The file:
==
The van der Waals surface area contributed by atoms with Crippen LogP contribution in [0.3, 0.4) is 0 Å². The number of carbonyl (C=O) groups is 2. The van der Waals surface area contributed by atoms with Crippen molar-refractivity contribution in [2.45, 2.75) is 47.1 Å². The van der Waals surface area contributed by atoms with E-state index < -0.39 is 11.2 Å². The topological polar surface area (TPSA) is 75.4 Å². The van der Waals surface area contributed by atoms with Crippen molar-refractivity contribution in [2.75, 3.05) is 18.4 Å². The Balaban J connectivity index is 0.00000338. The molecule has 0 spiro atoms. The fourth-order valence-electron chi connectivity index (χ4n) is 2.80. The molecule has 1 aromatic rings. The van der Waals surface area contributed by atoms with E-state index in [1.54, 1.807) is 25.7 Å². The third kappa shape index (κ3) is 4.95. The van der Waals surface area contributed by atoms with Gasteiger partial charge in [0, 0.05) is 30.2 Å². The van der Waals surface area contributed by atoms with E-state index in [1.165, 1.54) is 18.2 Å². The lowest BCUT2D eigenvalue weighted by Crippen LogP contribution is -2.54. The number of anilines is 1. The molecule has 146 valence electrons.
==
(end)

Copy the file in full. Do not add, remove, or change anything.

The van der Waals surface area contributed by atoms with Crippen LogP contribution in [0.3, 0.4) is 0 Å². The number of carbonyl (C=O) groups is 2. The van der Waals surface area contributed by atoms with Crippen molar-refractivity contribution in [2.45, 2.75) is 47.1 Å². The van der Waals surface area contributed by atoms with E-state index < -0.39 is 11.2 Å². The topological polar surface area (TPSA) is 75.4 Å². The van der Waals surface area contributed by atoms with Crippen molar-refractivity contribution in [2.75, 3.05) is 18.4 Å². The Balaban J connectivity index is 0.00000338. The molecule has 0 spiro atoms. The fourth-order valence-electron chi connectivity index (χ4n) is 2.80. The molecule has 1 aromatic rings. The van der Waals surface area contributed by atoms with E-state index in [1.54, 1.807) is 25.7 Å². The third kappa shape index (κ3) is 4.95. The van der Waals surface area contributed by atoms with Gasteiger partial charge in [0, 0.05) is 30.2 Å². The van der Waals surface area contributed by atoms with E-state index in [1.165, 1.54) is 18.2 Å². The lowest BCUT2D eigenvalue weighted by Crippen LogP contribution is -2.54. The number of anilines is 1. The molecule has 146 valence electrons.